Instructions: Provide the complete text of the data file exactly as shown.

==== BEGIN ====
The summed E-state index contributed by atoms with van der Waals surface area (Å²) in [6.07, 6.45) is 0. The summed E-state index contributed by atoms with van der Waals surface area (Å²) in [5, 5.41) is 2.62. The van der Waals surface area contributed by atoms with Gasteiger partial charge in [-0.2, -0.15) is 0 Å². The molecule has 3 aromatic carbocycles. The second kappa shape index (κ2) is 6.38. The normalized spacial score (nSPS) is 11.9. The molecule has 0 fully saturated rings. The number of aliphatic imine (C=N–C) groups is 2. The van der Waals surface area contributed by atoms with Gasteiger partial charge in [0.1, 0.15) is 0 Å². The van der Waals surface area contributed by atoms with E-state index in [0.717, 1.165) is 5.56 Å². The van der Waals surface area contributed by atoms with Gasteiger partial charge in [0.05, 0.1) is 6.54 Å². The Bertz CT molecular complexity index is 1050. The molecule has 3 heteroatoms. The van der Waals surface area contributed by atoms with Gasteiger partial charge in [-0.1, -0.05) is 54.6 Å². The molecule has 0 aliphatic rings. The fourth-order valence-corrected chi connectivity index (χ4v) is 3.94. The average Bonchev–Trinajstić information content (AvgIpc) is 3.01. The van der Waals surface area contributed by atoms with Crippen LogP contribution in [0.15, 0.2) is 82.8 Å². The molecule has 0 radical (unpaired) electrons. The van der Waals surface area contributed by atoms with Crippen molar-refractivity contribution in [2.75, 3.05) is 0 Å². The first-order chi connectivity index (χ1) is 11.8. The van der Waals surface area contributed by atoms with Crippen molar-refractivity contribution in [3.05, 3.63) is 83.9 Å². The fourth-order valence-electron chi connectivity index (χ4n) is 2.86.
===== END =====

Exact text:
The summed E-state index contributed by atoms with van der Waals surface area (Å²) in [6.07, 6.45) is 0. The summed E-state index contributed by atoms with van der Waals surface area (Å²) in [5, 5.41) is 2.62. The van der Waals surface area contributed by atoms with Gasteiger partial charge in [-0.2, -0.15) is 0 Å². The molecule has 3 aromatic carbocycles. The second kappa shape index (κ2) is 6.38. The normalized spacial score (nSPS) is 11.9. The molecule has 0 fully saturated rings. The number of aliphatic imine (C=N–C) groups is 2. The van der Waals surface area contributed by atoms with Gasteiger partial charge in [0.1, 0.15) is 0 Å². The van der Waals surface area contributed by atoms with E-state index in [0.717, 1.165) is 5.56 Å². The van der Waals surface area contributed by atoms with Gasteiger partial charge in [0.05, 0.1) is 6.54 Å². The Bertz CT molecular complexity index is 1050. The molecule has 3 heteroatoms. The van der Waals surface area contributed by atoms with Gasteiger partial charge in [-0.1, -0.05) is 54.6 Å². The molecule has 0 aliphatic rings. The fourth-order valence-corrected chi connectivity index (χ4v) is 3.94. The average Bonchev–Trinajstić information content (AvgIpc) is 3.01. The van der Waals surface area contributed by atoms with Crippen LogP contribution in [0.15, 0.2) is 82.8 Å². The molecule has 0 radical (unpaired) electrons. The van der Waals surface area contributed by atoms with Crippen molar-refractivity contribution in [2.75, 3.05) is 0 Å². The first-order chi connectivity index (χ1) is 11.8. The van der Waals surface area contributed by atoms with Crippen molar-refractivity contribution in [3.05, 3.63) is 83.9 Å². The fourth-order valence-electron chi connectivity index (χ4n) is 2.86.